Richard Marsh’s “The Finchley Puzzle” features female detective Judith Lee, who’s honed her lip-reading skills as a teacher for the deaf. As criminals make failed attempts at Lee’s life, an elderly couple living alone are found dead in their separate bedrooms, each untouched and uninjured. “The Tea Leaf” by Eustace and Jepson is the obligatory impossible crime, and it’s a real humdinger—a man is murdered in a sauna with only one way in and out, right after quarreling with his rival, who pleads innocence; with that kind of set-up, you can expect an ingenious solution.
The first tale, “The Case of Lady Sannox” by Sir Arthur Conan Doyle, is one of several pieces combining horror and mystery. Doyle’s morbid little tale involves an arrogant surgeon called out to help a Turkish merchant whose wife had cut herself on a poisoned scimitar, and ends on the kind of chilling nastiness that makes Victorian-era horror so effective. There’s another suspenseful, horror-ish tale in “The Hands of Mr. Ottermole,” about a serial killer who’s strangling victims to death quite literally under the noses of the local police. Panic grips London as more bodies are found and the authorities come no closer to finding the mysterious killer; the conclusion is a wicked-sharp twist that caught me off guard. John Oxenham’s “A Mystery of the Underground” has another serial killer on the lose, slaying victims on the Tube and creating panic in the streets. Oxenham’s story is more sensational and less suspenseful, but he writes it rather well in an epistolary style, with journalists reporting the sudden murders and almost bumping into the killer themselves.
Together with Resorting to Murder: Holiday Mysteries, Capital Crimes makes a great case for the British Library Crime Classics’ ability to craft original anthologies of vintage stories… though with Martin Edwards at the tiller, this should be expected. The quality and variety of the tales is astounding; Edwards has dug out some excellent stories by now-unknown authors. No matter what type of mystery you prefer, from puzzlers to suspense tales, there will be something here for you—not all may be your cup of tea, but I found the collection to be well-rounded enough that even the stories that normally are not my cup of tea were enjoyable and of high quality. A mystery reader interested in the Golden Age may well profit from these volumes, while a newer reader may find them informative of what authors and what kinds of stories they prefer. Readers more familiar with modern bestsellers may be disappointed by the older prose styles, but I think readers who know what they’re getting into will find Capital Crimes an excellent survey of the genre circa the first half of the 20th Century.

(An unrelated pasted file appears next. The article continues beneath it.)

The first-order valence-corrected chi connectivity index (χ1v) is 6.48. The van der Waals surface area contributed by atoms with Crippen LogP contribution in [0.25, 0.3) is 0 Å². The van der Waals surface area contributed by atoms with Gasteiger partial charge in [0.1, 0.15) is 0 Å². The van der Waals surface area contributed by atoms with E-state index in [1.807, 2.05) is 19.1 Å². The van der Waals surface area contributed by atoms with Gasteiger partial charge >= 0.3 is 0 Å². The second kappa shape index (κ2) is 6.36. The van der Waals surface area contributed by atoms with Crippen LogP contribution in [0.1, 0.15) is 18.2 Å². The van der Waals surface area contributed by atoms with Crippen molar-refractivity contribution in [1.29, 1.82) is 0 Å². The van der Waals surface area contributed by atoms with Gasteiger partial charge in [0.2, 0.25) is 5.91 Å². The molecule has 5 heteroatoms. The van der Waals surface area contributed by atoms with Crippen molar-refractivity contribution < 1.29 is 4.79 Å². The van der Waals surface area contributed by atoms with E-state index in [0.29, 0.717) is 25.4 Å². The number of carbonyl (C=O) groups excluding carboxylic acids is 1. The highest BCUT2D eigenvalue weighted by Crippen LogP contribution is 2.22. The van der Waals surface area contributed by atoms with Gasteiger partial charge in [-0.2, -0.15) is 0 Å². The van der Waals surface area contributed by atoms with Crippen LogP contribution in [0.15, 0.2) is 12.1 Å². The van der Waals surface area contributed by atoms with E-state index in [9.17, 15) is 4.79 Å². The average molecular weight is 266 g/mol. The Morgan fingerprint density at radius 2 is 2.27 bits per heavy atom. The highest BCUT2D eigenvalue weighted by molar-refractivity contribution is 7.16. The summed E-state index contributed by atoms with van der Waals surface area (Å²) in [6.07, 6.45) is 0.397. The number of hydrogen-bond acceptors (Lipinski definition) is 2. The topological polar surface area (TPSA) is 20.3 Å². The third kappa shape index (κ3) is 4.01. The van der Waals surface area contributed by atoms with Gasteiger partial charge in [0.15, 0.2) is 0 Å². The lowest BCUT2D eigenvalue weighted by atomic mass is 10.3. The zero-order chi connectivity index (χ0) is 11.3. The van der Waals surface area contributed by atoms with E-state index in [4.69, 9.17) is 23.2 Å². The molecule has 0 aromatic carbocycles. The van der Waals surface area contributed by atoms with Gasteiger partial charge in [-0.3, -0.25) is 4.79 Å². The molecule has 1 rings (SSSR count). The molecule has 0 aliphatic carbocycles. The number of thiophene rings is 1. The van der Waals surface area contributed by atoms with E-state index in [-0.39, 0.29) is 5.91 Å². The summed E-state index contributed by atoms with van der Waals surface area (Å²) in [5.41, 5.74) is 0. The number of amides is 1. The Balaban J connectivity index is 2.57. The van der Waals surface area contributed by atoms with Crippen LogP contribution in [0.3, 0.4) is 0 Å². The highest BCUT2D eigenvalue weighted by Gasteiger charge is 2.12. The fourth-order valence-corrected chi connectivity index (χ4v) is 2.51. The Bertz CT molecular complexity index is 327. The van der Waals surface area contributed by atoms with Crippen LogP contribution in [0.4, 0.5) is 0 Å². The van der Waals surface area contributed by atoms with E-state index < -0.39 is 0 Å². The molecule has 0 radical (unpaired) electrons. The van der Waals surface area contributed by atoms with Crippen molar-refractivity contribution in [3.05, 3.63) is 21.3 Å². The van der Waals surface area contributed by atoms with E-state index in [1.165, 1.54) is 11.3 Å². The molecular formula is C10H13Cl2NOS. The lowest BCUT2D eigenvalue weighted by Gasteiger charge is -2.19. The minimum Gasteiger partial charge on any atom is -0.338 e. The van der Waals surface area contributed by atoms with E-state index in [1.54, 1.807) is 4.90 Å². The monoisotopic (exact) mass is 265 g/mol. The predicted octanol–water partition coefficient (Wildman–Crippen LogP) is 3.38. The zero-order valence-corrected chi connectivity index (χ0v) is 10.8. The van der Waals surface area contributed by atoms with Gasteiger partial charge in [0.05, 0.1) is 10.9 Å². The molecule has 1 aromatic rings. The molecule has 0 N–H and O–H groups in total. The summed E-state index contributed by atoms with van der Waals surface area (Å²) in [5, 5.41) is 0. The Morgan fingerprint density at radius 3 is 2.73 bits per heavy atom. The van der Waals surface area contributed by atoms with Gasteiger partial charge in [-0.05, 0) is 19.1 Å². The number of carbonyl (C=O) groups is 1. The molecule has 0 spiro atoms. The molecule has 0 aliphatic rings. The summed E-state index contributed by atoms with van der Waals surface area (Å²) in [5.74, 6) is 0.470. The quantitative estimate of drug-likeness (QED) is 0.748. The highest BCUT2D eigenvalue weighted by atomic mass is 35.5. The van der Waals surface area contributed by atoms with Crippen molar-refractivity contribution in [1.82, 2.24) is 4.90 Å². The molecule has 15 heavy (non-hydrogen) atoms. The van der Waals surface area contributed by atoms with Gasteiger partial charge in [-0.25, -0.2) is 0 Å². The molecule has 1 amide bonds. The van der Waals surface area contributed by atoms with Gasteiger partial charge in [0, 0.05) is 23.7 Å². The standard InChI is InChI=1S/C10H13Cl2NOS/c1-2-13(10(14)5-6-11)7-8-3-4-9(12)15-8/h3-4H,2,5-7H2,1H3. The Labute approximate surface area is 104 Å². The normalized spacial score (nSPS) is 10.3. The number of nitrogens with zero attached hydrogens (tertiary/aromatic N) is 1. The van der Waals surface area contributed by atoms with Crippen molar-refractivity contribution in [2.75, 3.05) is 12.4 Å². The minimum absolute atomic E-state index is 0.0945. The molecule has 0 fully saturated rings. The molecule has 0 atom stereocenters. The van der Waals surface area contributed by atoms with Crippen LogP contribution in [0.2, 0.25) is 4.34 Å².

I received an eARC of this volume thanks to NetGalley, Poisoned Pen Press, and the British Library in exchange for an open and honest review.
- The Case of Lady Sannox by Arthur Conan Doyle
- A Mystery of the Underground by John Oxenham
- The Finchley Puzzle by Richard Marsh
- The Magic Casket by R. Austin Freeman
- The Holloway Flat Tragedy by Ernest Bramah
- The Magician of Cannon Street by J.S. Fletcher
- The Stealer of Marble by Edgar Wallace
- The Tea Leaf by Robert Eustace and Edgar Jepson
- The Hands of Mr. Ottermole by Thomas Burke
- The Little House by H.C. Bailey
- The Silver Mask by Hugh Walpole
- Wind in the East by Henry Wade
- The Avenging Chance by Anthony Berkeley
- They Don’t Wear Labels by E.M.Delafield
- The Unseen Door by Margery Allingham
- Cheese by Ethel Lina White
- You Can’t Hang Twice by Anthony Gilbert